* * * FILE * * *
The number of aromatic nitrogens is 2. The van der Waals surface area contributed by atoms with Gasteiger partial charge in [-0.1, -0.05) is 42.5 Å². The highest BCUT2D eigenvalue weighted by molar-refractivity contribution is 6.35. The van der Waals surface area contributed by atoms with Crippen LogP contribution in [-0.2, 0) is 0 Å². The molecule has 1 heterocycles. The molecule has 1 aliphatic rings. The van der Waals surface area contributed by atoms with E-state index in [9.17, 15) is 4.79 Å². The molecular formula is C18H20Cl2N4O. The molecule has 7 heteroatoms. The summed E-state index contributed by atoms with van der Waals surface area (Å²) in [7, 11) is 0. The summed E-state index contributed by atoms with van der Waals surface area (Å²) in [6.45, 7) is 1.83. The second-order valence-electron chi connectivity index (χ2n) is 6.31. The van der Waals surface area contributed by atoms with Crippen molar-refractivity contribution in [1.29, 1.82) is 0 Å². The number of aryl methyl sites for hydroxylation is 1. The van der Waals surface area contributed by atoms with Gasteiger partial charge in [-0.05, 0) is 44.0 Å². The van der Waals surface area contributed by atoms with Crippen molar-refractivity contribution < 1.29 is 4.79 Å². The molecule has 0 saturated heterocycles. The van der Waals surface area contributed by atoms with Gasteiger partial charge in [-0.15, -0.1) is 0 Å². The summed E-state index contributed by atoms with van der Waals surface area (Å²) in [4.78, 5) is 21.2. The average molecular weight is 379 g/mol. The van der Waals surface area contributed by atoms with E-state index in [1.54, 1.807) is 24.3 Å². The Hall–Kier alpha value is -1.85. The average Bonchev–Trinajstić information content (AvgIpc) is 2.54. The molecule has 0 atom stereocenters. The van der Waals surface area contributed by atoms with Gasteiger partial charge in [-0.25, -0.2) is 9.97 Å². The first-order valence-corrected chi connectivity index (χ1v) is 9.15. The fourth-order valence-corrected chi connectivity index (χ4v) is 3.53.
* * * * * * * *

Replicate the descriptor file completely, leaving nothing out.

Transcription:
The number of aromatic nitrogens is 2. The van der Waals surface area contributed by atoms with Gasteiger partial charge in [-0.1, -0.05) is 42.5 Å². The highest BCUT2D eigenvalue weighted by molar-refractivity contribution is 6.35. The van der Waals surface area contributed by atoms with Crippen LogP contribution in [-0.2, 0) is 0 Å². The molecule has 1 heterocycles. The molecule has 1 aliphatic rings. The van der Waals surface area contributed by atoms with E-state index in [9.17, 15) is 4.79 Å². The molecular formula is C18H20Cl2N4O. The molecule has 7 heteroatoms. The summed E-state index contributed by atoms with van der Waals surface area (Å²) in [7, 11) is 0. The summed E-state index contributed by atoms with van der Waals surface area (Å²) in [6.45, 7) is 1.83. The second-order valence-electron chi connectivity index (χ2n) is 6.31. The van der Waals surface area contributed by atoms with Crippen molar-refractivity contribution in [1.29, 1.82) is 0 Å². The number of aryl methyl sites for hydroxylation is 1. The van der Waals surface area contributed by atoms with Gasteiger partial charge in [-0.05, 0) is 44.0 Å². The van der Waals surface area contributed by atoms with Crippen molar-refractivity contribution < 1.29 is 4.79 Å². The molecule has 0 saturated heterocycles. The van der Waals surface area contributed by atoms with Gasteiger partial charge in [-0.15, -0.1) is 0 Å². The summed E-state index contributed by atoms with van der Waals surface area (Å²) in [4.78, 5) is 21.2. The average molecular weight is 379 g/mol. The van der Waals surface area contributed by atoms with E-state index in [1.54, 1.807) is 24.3 Å². The Hall–Kier alpha value is -1.85. The average Bonchev–Trinajstić information content (AvgIpc) is 2.54. The molecule has 0 atom stereocenters. The van der Waals surface area contributed by atoms with Gasteiger partial charge in [-0.25, -0.2) is 9.97 Å². The first-order valence-corrected chi connectivity index (χ1v) is 9.15. The fourth-order valence-corrected chi connectivity index (χ4v) is 3.53.